Updated news on the Gambino, Genovese, Bonanno, Lucchese and Colombo Organized Crime Families of New York City.

Saturday, July 14, 2018

Family files $10M lawsuit against two turncoat Colombo mobsters for decades old murder

Maybe time heals all wounds — but for a Brooklyn family suing over a decades-old murder, the wound is still deep and raw.
It was 24 years ago this past week when Carmine Gargano Jr. walked out of his parents’ Bay Ridge home.
“Mommy, I’ll be right back,” he said.
It was the last time his mother, Rosa, would ever hear or see son.
A malicious mobster shot the 21-year-old man twice that day at a McDonald Ave. chop shop, and took a sledgehammer to his 6-foot-2, 230-pound frame. Joseph "Joey Caves" Competiello was acting on orders from Dino "Big Dino" Calabro to “take care of it,” Brooklyn federal prosecutors said.
Someone’s beloved son was just someone else’s dirty job.
And then the Colombo crime family bigs became cooperators. Competiello received a 12-year sentence in 2014 for his turncoat talents and Calabro received an 11-year term in 2017. They dodged the possibility of lifetime sentences for a multitude of admitted sins, and just like that, Gargano’s murder went away.
Competiello’s racketeering conspiracy plea counted the savage killing as one of his underlying crimes. Calabro was not charged with Gargano’s murder, but one of the underlying crimes in his racketeering conspiracy plea was being an accessory after the fact in connection to Gargano.
The Garganos say justice was not served. Rosa, 66, and Carmine Sr., 73, are now suing Calabro and Competiello in a $10 million wrongful death case.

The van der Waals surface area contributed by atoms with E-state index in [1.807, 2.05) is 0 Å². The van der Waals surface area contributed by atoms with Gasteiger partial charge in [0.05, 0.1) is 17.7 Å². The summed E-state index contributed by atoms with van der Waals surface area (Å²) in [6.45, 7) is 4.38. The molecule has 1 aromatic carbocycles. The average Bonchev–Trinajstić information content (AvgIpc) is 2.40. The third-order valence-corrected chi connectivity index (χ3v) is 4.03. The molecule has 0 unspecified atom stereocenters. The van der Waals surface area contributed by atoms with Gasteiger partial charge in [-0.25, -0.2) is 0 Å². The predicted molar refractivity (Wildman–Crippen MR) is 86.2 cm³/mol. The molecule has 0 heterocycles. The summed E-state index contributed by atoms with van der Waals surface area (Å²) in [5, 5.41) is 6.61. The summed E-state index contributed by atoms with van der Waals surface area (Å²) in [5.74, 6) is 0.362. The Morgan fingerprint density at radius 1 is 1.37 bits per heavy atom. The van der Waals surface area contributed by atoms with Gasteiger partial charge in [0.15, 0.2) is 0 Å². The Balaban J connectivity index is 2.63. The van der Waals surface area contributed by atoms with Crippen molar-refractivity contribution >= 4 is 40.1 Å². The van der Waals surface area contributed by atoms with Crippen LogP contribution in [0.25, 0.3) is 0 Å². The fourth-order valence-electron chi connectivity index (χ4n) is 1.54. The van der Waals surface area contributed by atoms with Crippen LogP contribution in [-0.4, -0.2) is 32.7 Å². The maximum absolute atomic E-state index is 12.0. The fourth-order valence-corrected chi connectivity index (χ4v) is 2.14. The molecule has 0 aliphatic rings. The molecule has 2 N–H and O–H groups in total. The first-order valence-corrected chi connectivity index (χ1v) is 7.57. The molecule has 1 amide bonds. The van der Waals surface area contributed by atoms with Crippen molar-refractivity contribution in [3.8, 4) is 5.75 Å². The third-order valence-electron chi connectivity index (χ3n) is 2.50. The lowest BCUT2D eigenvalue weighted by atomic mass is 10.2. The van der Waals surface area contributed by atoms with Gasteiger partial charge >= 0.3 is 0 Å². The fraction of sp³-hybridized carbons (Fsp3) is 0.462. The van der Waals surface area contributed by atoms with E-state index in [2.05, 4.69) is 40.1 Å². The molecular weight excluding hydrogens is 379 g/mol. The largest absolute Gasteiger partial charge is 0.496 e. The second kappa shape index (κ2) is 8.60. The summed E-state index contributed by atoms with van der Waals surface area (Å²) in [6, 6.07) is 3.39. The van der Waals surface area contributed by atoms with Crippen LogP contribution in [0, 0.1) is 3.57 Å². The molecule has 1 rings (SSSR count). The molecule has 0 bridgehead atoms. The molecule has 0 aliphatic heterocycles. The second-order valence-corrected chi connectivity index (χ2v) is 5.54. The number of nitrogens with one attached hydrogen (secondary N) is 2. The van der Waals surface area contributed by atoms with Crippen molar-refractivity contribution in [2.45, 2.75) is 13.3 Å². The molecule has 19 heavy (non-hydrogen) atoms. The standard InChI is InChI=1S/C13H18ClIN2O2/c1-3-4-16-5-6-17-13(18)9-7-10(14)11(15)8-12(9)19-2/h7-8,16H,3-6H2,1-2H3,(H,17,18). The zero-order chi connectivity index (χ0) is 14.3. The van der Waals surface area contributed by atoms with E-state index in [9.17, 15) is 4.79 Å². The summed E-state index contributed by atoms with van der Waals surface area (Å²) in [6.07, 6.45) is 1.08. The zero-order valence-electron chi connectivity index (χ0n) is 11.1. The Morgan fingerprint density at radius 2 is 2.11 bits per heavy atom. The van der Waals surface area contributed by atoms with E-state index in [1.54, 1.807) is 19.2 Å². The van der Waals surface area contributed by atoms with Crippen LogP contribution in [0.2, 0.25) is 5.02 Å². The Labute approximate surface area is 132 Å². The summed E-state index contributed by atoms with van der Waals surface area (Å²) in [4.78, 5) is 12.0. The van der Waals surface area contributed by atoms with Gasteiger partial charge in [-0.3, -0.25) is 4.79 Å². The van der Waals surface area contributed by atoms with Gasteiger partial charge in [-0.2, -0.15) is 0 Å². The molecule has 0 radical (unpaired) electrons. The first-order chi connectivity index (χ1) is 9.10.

“I’ll never let it go,” Rosa Gargano told the Daily News during a tearful interview. “Those guys changed my life and my family forever.”
The retired Navy custodian opted to sue because she “wants them to pay and that they suffer as much as possible.”
Everyone in the surviving family is pitching in with the Brooklyn Supreme Court case against the pair, and their help is sorely needed. Years ago, the wiseguy duo testified they were in witness protection, but it’s not clear where they are now. No lawyers wanted the Garganos’ civil case for fear of the Mafia, they said.
The December 2017 case is actually a second effort from the Garganos, after a judge said an initial 2015 wrongful death suit against the pair had technical defects.
Before they knew who was linked to crime, the Garganos knew to be worried when Carmine didn’t return soon that day. They traveled to Long Island, Staten Island and downtown Brooklyn looking for Carmine and his white van.
Gargano was a Pace University student eyeing an accounting career. But prosecutors said the young man was also helping to operate a chop shop with Competiello.
Rosa Gargano said her son didn’t really hang with Competiello and his circle, but only knew them briefly through a cousin she disliked and didn’t trust.
Shortly before he died, Gargano made the mistake of complaining to Competiello about getting his full share of the proceeds, according to prosecution court papers.
Joseph Competiello is walked by the FBI from Federal Plaza on June 4, 2008.
Joseph Competiello is walked by the FBI from Federal Plaza on June 4, 2008.
Competiello initially buried Gargano at the garage.
In that first, frantic search, Gargano’s brother, Michael, went to the McDonald Ave. spot.
“I probably walked by his body and didn’t know that,” he said.
Prosecutors said that at some point, Competiello, Calabro and others moved the body to a wooded spot in Farmingdale, Long Island.
Gargano’s corpse was never found, though investigators with Competiello’s cooperation found strands of his hair at the chop shop in 2008.
At Calabro’s sentencing, the eight-time killer said he knew “the words just don't exist to heal the wounds I have inflicted.”
“He doesn’t feel sorry. He got away with it.” Gargano’s brother, Jerry, 44, said.
“Look at their sentence,” fumed Gargano’s 46-year-old brother Michael. “Is that justice?”
No reply papers, or anything else, have been filed in the case.
Rosa Gargano said the family will press the lawsuit as much as they can.
“The rest is in God’s hands,” she said.



Post a Comment